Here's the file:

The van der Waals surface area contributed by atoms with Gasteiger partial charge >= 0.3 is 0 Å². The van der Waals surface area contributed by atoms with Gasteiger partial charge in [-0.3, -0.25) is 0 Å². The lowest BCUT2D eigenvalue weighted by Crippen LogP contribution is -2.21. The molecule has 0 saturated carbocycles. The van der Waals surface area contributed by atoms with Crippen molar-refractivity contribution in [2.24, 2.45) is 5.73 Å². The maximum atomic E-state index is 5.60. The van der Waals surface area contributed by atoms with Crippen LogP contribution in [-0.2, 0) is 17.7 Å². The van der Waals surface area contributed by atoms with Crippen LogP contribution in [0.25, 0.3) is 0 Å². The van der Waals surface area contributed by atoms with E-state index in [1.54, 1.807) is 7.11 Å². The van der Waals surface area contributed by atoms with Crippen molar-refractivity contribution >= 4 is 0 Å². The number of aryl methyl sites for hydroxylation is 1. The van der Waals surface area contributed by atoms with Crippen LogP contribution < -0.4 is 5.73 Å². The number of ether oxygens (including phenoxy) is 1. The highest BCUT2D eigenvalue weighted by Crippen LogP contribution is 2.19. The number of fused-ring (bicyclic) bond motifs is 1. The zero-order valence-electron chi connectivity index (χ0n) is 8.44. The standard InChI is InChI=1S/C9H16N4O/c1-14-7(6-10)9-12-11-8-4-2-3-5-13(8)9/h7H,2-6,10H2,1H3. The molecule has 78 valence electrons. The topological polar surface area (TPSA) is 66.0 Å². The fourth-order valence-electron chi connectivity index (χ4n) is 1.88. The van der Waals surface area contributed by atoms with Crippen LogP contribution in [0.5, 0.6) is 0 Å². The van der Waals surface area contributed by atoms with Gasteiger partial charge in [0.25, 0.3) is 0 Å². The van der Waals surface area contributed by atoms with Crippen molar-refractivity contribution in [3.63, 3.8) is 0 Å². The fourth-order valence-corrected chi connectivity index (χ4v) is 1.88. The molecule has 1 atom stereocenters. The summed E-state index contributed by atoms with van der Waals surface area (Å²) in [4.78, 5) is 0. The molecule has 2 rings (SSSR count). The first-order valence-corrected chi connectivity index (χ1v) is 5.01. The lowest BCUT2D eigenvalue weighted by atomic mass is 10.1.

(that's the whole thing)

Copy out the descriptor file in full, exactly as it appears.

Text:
The van der Waals surface area contributed by atoms with Gasteiger partial charge >= 0.3 is 0 Å². The van der Waals surface area contributed by atoms with Gasteiger partial charge in [-0.3, -0.25) is 0 Å². The lowest BCUT2D eigenvalue weighted by Crippen LogP contribution is -2.21. The molecule has 0 saturated carbocycles. The van der Waals surface area contributed by atoms with Crippen molar-refractivity contribution in [2.24, 2.45) is 5.73 Å². The maximum atomic E-state index is 5.60. The van der Waals surface area contributed by atoms with Crippen LogP contribution in [-0.2, 0) is 17.7 Å². The van der Waals surface area contributed by atoms with Crippen LogP contribution in [0.25, 0.3) is 0 Å². The van der Waals surface area contributed by atoms with E-state index in [1.54, 1.807) is 7.11 Å². The van der Waals surface area contributed by atoms with Crippen molar-refractivity contribution >= 4 is 0 Å². The number of aryl methyl sites for hydroxylation is 1. The van der Waals surface area contributed by atoms with Crippen LogP contribution < -0.4 is 5.73 Å². The number of ether oxygens (including phenoxy) is 1. The highest BCUT2D eigenvalue weighted by Crippen LogP contribution is 2.19. The number of fused-ring (bicyclic) bond motifs is 1. The zero-order valence-electron chi connectivity index (χ0n) is 8.44. The standard InChI is InChI=1S/C9H16N4O/c1-14-7(6-10)9-12-11-8-4-2-3-5-13(8)9/h7H,2-6,10H2,1H3. The molecule has 78 valence electrons. The topological polar surface area (TPSA) is 66.0 Å². The fourth-order valence-electron chi connectivity index (χ4n) is 1.88. The van der Waals surface area contributed by atoms with Crippen LogP contribution in [0.5, 0.6) is 0 Å². The van der Waals surface area contributed by atoms with Gasteiger partial charge in [0.25, 0.3) is 0 Å². The van der Waals surface area contributed by atoms with Crippen molar-refractivity contribution in [3.63, 3.8) is 0 Å². The fourth-order valence-corrected chi connectivity index (χ4v) is 1.88. The molecule has 1 atom stereocenters. The summed E-state index contributed by atoms with van der Waals surface area (Å²) in [4.78, 5) is 0. The molecule has 2 rings (SSSR count). The first-order valence-corrected chi connectivity index (χ1v) is 5.01. The lowest BCUT2D eigenvalue weighted by atomic mass is 10.1.